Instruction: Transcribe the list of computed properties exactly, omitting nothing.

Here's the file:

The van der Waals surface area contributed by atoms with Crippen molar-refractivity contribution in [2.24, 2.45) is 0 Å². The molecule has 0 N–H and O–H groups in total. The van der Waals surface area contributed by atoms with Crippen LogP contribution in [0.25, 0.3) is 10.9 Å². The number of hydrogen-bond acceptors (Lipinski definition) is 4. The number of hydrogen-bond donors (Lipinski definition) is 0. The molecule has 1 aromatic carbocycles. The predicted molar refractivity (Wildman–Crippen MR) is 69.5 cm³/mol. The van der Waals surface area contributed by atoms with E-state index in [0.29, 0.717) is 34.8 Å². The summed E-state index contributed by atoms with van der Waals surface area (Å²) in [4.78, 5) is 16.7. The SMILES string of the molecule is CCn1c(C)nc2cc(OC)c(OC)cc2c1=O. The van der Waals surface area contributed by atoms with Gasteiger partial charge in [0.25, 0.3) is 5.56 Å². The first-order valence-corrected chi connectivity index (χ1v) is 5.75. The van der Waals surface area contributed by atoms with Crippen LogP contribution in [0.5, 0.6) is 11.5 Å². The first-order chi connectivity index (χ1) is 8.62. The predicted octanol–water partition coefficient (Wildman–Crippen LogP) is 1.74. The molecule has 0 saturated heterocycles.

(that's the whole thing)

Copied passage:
The van der Waals surface area contributed by atoms with Crippen molar-refractivity contribution in [2.24, 2.45) is 0 Å². The molecule has 0 N–H and O–H groups in total. The van der Waals surface area contributed by atoms with Crippen LogP contribution in [0.25, 0.3) is 10.9 Å². The number of hydrogen-bond acceptors (Lipinski definition) is 4. The number of hydrogen-bond donors (Lipinski definition) is 0. The molecule has 1 aromatic carbocycles. The predicted molar refractivity (Wildman–Crippen MR) is 69.5 cm³/mol. The van der Waals surface area contributed by atoms with E-state index in [0.29, 0.717) is 34.8 Å². The summed E-state index contributed by atoms with van der Waals surface area (Å²) in [4.78, 5) is 16.7. The SMILES string of the molecule is CCn1c(C)nc2cc(OC)c(OC)cc2c1=O. The van der Waals surface area contributed by atoms with Gasteiger partial charge in [0.25, 0.3) is 5.56 Å². The first-order valence-corrected chi connectivity index (χ1v) is 5.75. The van der Waals surface area contributed by atoms with Crippen LogP contribution in [0.5, 0.6) is 11.5 Å². The first-order chi connectivity index (χ1) is 8.62. The predicted octanol–water partition coefficient (Wildman–Crippen LogP) is 1.74. The molecule has 0 saturated heterocycles.